High school students in front of a carousel in Toulouse

Diversity in Toulouse

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CIEE wants all our students to feel welcomed, supported, and empowered to succeed while studying abroad. On this page, local CIEE staff have provided details about conditions and cultural attitudes that students with specific identities might encounter at their location. 

The information below is just a broad overview so if you have specific questions or concerns not covered here, please email inclusion@ciee.org. We would be glad to have local staff share their perspectives, talk with you about accommodations, connect you with resources, and/or put you in touch with a program alum who could speak about their experiences navigating a program in this location.

No matter where you choose to study abroad with CIEE, our staff—all of whom receive regular and comprehensive training in diversity, equity, and inclusion—will be on hand throughout your program to provide advice, resources, and support regarding these issues.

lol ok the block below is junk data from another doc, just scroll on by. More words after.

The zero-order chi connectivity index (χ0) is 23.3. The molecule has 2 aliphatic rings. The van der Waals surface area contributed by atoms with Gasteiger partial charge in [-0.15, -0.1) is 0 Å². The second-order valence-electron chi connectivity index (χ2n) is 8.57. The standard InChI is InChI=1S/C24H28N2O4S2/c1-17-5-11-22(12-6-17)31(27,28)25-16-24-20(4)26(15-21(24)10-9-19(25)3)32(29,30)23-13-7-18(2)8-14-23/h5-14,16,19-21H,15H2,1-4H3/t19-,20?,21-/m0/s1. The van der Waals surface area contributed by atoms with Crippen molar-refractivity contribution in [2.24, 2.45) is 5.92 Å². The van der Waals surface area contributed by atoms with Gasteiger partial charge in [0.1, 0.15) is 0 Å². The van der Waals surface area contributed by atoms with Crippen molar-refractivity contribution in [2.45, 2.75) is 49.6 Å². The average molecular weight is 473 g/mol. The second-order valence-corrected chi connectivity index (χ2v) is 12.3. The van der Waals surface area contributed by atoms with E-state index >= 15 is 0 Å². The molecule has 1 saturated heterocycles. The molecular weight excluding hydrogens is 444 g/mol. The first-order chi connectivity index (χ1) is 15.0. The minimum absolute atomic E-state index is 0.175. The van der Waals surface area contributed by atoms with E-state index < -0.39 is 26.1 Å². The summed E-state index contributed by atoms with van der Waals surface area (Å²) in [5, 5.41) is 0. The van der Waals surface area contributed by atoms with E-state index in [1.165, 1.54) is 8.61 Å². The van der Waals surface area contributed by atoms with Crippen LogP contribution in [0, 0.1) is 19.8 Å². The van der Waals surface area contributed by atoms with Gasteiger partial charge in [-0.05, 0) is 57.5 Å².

French people can be very direct when discussing physical appearances. For example, a host parent may comment “You look horrible today” having in mind the intention that they care about you/your health.

Heavily overweight people are more noticeable in France than in North America, although a recent survey indicates that one French person out of six is considered obese. It is true though that the French have traditionally been and can still be openly critical of heavily overweight people and may speak openly about weight. There is the stigma that overweight people tend to indulge themselves and lack will strength to stay healthy and ""good looking" according to commonly shared standards of beauty. In particular, teenagers can have a mocking attitude towards people who don't fit these standards.